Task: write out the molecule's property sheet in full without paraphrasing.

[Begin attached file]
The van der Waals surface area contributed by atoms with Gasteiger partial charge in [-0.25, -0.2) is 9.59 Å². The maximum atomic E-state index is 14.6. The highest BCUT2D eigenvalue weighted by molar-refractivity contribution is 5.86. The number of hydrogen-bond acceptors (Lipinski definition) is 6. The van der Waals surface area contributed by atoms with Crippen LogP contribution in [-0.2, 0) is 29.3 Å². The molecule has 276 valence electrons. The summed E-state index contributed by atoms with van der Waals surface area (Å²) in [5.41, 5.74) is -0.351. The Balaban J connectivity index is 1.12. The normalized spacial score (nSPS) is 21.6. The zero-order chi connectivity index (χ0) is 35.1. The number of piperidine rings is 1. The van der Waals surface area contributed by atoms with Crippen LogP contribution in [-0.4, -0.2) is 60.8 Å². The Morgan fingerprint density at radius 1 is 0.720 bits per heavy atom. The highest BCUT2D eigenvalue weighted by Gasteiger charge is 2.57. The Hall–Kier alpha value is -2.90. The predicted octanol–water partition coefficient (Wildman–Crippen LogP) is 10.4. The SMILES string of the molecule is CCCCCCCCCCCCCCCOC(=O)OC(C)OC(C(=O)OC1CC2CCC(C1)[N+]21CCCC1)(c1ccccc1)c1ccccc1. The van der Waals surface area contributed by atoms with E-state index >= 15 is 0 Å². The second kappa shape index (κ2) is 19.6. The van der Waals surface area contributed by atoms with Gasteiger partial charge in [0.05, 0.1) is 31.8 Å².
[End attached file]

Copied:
The van der Waals surface area contributed by atoms with Gasteiger partial charge in [-0.25, -0.2) is 9.59 Å². The maximum atomic E-state index is 14.6. The highest BCUT2D eigenvalue weighted by molar-refractivity contribution is 5.86. The number of hydrogen-bond acceptors (Lipinski definition) is 6. The van der Waals surface area contributed by atoms with Crippen LogP contribution in [-0.2, 0) is 29.3 Å². The molecule has 276 valence electrons. The summed E-state index contributed by atoms with van der Waals surface area (Å²) in [5.41, 5.74) is -0.351. The Balaban J connectivity index is 1.12. The normalized spacial score (nSPS) is 21.6. The zero-order chi connectivity index (χ0) is 35.1. The number of piperidine rings is 1. The van der Waals surface area contributed by atoms with Crippen LogP contribution in [-0.4, -0.2) is 60.8 Å². The Morgan fingerprint density at radius 1 is 0.720 bits per heavy atom. The highest BCUT2D eigenvalue weighted by Gasteiger charge is 2.57. The Hall–Kier alpha value is -2.90. The predicted octanol–water partition coefficient (Wildman–Crippen LogP) is 10.4. The SMILES string of the molecule is CCCCCCCCCCCCCCCOC(=O)OC(C)OC(C(=O)OC1CC2CCC(C1)[N+]21CCCC1)(c1ccccc1)c1ccccc1. The van der Waals surface area contributed by atoms with E-state index >= 15 is 0 Å². The second kappa shape index (κ2) is 19.6. The van der Waals surface area contributed by atoms with Gasteiger partial charge in [0.05, 0.1) is 31.8 Å².